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Aside from the archeological evidence, there is literary evidence for the use of ὄλισβος. I will leave you with a short humorous scene from Herodas Mime 6.17-19, 58-79. Herodas wrote during the 3rd century BCE in Alexandria. The following scene involves two women Metro and Coritto discussing the procurement of dildos from a cobbler.

METRO
I beg you, don’t lie, dear Coritto: Who was the Man who stitched for you this bright red dildo? (2)
CORITTO
I don’t know if [Cerdon] is from Chios or Erythrae;(3) bald, small – you’d call him a right ‘Mr. Tradesman’. You’ll think you’re seeing the handiwork of Athena herself not Cerdon’s.
I – for he arrived bringing two, Metro – at the sight of them – well my eyes bulged; men can’t make their rods as rigid as this – we are alone and can be frank – and not only that, these are as soft as sleep; and the little leather straps are as soft as wool,not like leather straps at all. (4) a kinder cobbler to a woman you’ll not find – even by putting-out.
METRO
Why then did you not take the other one as well?
CORITTO
What didn’t I do, Metro? What sort of means of persuasion did I not apply him? Kissing him, stroking his bald head, pouring out a sweet drink for him, calling him by a pet name, giving him all by my body to enjoy. (5)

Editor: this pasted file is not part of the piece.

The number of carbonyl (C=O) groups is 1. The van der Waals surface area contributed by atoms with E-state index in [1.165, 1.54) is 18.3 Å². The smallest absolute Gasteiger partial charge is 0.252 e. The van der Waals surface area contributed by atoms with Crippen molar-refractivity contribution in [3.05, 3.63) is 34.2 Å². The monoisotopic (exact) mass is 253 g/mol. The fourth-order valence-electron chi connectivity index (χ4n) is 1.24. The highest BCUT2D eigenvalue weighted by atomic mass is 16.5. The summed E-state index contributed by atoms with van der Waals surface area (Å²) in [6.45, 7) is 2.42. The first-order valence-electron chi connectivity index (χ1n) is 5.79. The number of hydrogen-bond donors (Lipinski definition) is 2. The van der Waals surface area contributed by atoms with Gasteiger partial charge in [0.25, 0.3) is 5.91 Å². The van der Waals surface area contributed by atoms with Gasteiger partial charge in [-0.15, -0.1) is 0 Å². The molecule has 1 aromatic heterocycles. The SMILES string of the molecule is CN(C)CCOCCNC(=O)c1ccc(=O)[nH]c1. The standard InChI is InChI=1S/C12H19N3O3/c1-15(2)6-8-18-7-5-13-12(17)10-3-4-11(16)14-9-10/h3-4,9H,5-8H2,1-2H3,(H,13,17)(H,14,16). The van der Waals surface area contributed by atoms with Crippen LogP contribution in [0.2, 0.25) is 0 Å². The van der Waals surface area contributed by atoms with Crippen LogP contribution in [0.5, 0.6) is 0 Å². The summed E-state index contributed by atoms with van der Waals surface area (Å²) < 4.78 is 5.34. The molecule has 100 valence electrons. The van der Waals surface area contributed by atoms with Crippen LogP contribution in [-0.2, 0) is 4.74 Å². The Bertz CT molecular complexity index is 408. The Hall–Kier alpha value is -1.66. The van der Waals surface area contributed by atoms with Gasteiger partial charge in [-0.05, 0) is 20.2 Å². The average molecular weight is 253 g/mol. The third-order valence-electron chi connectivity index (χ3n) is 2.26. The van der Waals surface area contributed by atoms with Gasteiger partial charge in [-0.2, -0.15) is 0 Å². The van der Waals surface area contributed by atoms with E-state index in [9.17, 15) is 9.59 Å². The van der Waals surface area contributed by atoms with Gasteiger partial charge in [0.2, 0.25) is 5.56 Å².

METRO
If he asked even that you ought to have given him it. (6)

Herodas Mime 6.17-19, 58-79:

Taken from Sexuality in Greek and Roman Society and Literature: a Sourcebook

Marguerite Johnson, Terry Ryan © 2005 published by Routledge Press ISBN 0-415-17330-2 (Hardback) ISBN 0-415-17331-0 (Paperback)

Notes:

2. They were made of red leather like the phallus worn in comedy’ (Cunningham 164)

3. She knows his name but is uncertain of his place of origin: Chios is a large island off the coast of Lydia, opposite the peninsula on which Erythrae is the major center. Cerdon reappears in Mime 7 where his trade is confirmed as a shoemaker.

4. This dildo appears either to be a strap-on device for use in tribadic sex or to have straps designed to keep it in place within her body.

5. The reluctance to offer a sexual incentive is probably due to the class barriers; sexual preference may also be a factor.

6. While sharing her friend’s preferences, Metro clearly believes the acquisition of the second one would have been worth the sacrifice.